Global climate change and slower evolution drove dolphin-like animals, ichthyosaurs, to extinction 100 million years ago.
Scientists have long puzzled over the reasons for the demise of the ichthyosaur, a marine reptile group that disappeared tens of millions of years before the mass extinction event that wiped out the dinosaurs. But a new study reveals "intense climate change" could be to blame.
The once numerous ichthyosaurs, or "sea dragons", are similar to today's dolphins, but disappeared before the end-Cretaceous extinction that made way for the era of mammals. The causes for the reptile's extinction have remained speculative and range from a lack of diversity to increased food competition. However, the research published Wednesday suggests ichthyosaur was unable to adapt quickly enough to global changes in climate around 100 million years ago.
"Ichthyosaurs were actually well diversified during the last chapter of their reign, with several species, body shapes and ecological niches present," said Valentin Fischer of the Universities of Liege and Oxford. "However, their evolution was much slower than earlier in their history. Additionally, they were seemingly negatively affected by the profound global changes going on during the Cretaceous, as their extinction rate correlates with environmental volatility."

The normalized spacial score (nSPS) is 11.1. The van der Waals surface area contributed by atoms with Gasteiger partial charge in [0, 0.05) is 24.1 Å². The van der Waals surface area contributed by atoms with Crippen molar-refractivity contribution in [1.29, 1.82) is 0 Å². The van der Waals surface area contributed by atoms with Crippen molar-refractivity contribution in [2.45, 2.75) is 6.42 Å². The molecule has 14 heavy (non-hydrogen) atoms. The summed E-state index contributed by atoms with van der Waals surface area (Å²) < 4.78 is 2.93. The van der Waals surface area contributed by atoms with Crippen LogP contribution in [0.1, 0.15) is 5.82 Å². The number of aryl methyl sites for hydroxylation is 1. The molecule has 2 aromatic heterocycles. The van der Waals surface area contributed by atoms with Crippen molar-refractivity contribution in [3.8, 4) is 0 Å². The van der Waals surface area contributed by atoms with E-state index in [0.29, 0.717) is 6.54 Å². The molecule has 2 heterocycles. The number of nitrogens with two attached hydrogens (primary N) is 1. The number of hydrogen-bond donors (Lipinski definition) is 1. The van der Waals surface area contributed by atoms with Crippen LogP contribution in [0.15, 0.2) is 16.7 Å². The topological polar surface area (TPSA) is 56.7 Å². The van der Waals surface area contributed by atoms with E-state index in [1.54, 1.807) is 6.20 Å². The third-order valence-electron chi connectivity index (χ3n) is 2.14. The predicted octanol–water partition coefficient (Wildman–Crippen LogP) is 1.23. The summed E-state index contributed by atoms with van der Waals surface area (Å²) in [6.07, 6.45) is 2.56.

Fundamental changes to oceans
Around 90 million years ago Earth's climate was extreme: the poles were ice-free and sea levels were much higher than today. The oceans were also warmer and lacking in oxygen, causing huge changes to the marine ecosystem. The consequences of these changes likely led to a drastic reduction in the group's biodiversity ultimately leading to its extinction, according to the research published in journal #link:http://www.nature.com/ncomms/2016/160308/ncomms10825/full/ncomms10825.html:Nature Communications#.
"Although, the rising temperatures and sea levels evidenced in rock records throughout the world may not directly have affected ichthyosaurs, related factors such as changes in food availability, migratory routes, competitors and birthing places are all potential drivers," said Fischer.
The study supports growing evidence of a major global shift that "profoundly reorganized marine ecosystems" at the beginning of the Late Cretaceous, during with ichthyosaurs disappeared and various bony fishes and sharks emerged, according to the study.